Osteoarthritis , the most common type of arthritis, is caused by the progressive breakdown of cartilage, which normally acts as a cushion between the bones in a joint. More than 20 million people in the United States suffer from the pain and limited movement associated with osteoarthritis.

Treatments for osteoarthritis aim to relieve pain, reduce inflammation, and improve movement of the joints. These treatments range from non-drug therapies, such as patient education, physical therapy, exercise, and weight loss, to pharmaceutical treatments such as nonsteroidal anti-inflammatory drugs (NSAIDs) and steroid injections. These treatments are not always effective, and some can cause serious side effects. As a result, some people with arthritis turn to alternative treatments such as acupuncture.

Acupuncture is a form of ancient Chinese therapy that involves positioning special needles into specific points in the body. Previous studies testing the effectiveness of acupuncture on osteoarthritis have had mixed results.

Now, in the largest randomized, placebo-controlled trial of acupuncture to date, scientists report significant benefits of acupuncture when coupled with standard medical treatment for osteoarthritis. Published in the December 21, 2004 issue of the Annals of Internal Medicine , the study finds that patients receiving true acupuncture had significantly less pain and significantly better physical function than patients receiving sham, or fake, acupuncture.

About the Study

The researchers recruited 570 patients, ages 50 years and older, with osteoarthritis of the knee. The patients had moderate to severe knee pain over the past month, but had not had knee surgery or steroid injections over the past six months. In addition, the patients had never had acupuncture.

The patients were randomly assigned to one of three groups:

  • True acupuncture. The true acupuncture group received a gradually tapering course of acupuncture treatment over 26 weeks.
  • Sham acupuncture control. The sham acupuncture group received their treatments on the same schedule as the true acupuncture group. Sham acupuncture consisted of placing fake needles on the same areas of the body as the true acupuncture group. The needles did not actually pierce the skin, but created a sensation comparable to that experienced by the true acupuncture group.
  • Education control. Patients in the education control group received 12 group sessions during which they were taught strategies for dealing with osteoarthritis.

All of the patients enrolled in the study were able to continue using any additional treatments prescribed by their doctors. At weeks eight and 26, the researchers assessed the patients’ pain and knee function.

The Findings

About half of the education control group had dropped out by the end of the study, so the researchers focused on the comparison between the true and sham acupuncture groups.

There was no significant difference in pain reduction between the true and sham acupuncture groups at eight weeks. By week 26, however, participants receiving true acupuncture were feeling significantly better than those in the control group. The true acupuncture group also experienced significantly greater improvement in knee function than the sham acupuncture control group by weeks eight and 26. There were no significant side effects associated with acupuncture.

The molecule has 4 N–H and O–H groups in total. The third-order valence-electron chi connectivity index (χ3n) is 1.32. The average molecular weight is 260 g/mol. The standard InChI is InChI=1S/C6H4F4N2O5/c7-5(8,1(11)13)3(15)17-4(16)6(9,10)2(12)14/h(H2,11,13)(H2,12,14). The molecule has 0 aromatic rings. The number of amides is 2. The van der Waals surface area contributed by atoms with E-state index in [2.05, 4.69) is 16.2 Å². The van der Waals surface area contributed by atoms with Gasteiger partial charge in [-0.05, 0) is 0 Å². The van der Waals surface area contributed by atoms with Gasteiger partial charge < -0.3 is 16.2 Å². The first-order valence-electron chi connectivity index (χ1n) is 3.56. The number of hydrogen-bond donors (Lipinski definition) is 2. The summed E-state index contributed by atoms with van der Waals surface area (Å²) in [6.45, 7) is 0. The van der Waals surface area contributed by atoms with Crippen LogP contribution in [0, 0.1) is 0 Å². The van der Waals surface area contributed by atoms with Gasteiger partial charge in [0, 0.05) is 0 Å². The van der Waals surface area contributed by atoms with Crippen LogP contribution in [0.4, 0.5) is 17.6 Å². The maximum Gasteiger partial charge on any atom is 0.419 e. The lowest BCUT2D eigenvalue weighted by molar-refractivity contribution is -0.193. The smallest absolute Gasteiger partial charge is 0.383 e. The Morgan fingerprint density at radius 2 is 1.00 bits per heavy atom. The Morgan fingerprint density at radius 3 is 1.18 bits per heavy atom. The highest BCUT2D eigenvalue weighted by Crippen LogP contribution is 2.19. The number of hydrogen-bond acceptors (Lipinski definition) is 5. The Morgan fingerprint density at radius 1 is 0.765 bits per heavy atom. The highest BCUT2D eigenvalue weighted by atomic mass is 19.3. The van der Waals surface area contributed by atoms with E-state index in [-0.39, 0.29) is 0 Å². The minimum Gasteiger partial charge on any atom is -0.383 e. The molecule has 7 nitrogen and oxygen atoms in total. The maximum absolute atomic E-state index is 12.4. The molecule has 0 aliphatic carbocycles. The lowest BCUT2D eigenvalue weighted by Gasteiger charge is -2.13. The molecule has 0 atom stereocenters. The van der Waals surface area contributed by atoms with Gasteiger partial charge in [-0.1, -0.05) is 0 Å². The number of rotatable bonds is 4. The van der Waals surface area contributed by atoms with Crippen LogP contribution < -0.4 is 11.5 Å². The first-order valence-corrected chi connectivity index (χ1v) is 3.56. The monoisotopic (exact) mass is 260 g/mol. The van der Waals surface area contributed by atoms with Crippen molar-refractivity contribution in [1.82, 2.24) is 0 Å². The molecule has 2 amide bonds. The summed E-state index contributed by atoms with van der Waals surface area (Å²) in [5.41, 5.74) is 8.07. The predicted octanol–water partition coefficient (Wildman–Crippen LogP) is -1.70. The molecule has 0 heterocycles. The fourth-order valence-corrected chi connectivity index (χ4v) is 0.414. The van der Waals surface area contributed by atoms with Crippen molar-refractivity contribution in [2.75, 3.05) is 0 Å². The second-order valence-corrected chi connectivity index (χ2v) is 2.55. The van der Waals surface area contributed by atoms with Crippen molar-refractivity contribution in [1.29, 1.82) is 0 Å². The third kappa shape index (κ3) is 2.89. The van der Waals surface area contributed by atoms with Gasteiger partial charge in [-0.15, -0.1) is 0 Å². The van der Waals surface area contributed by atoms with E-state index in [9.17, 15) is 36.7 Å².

The researchers addressed the potential influence of additional drug treatments by tracking the study participants’ use of analgesics, NSAIDs, and other drugs throughout the study. They found no significant differences in the numbers of patients in the true and sham acupuncture groups taking each type of medication.

This study was limited by the fact that about 25% of participants in the true and sham acupuncture groups had dropped out by the end of the study. As a result, results at week 26 results may be less reliable than those at week eight.

How Does This Affect You?

This large, well-designed study showed that traditional Chinese acupuncture may safely and effectively supplement standard treatment for patients with moderate osteoarthritis of the knee. These findings come at a welcome time, as the cardiovascular risks of the popular arthritis drugs rofecoxib (Vioxx), celecoxib (Celebrex) and naproxen (Aleve) have recently been called into question.

Despite these encouraging findings, it is still hard to draw firm conclusions about acupuncture’s effectiveness for knee osteoarthritis, since many other studies have shown negative or equivocal results. However, given its excellent safety record in the hands of experienced, licensed practitioners, many osteoarthritis sufferers may reasonably wish to complement their current treatment with acupuncture, if they have the means. Few insurers cover a full trial of acupuncture therapy.

If you decide to try acupuncture, choose an acupuncturist with care. The National Center for Complementary and Alternative Medicine recommends the following before choosing a complementary and alternative medicine practitioner:

  • Ask your primary healthcare provider if he or she has any recommendations.
  • Find out about practitioners’ licenses and credentials, and where they received their training.
  • Ask whether your insurer will cover at least part of the cost of therapy.

Finally, be sure to discuss all medications you are taking—for your osteoarthritis and other conditions—with both your doctor and acupuncturist.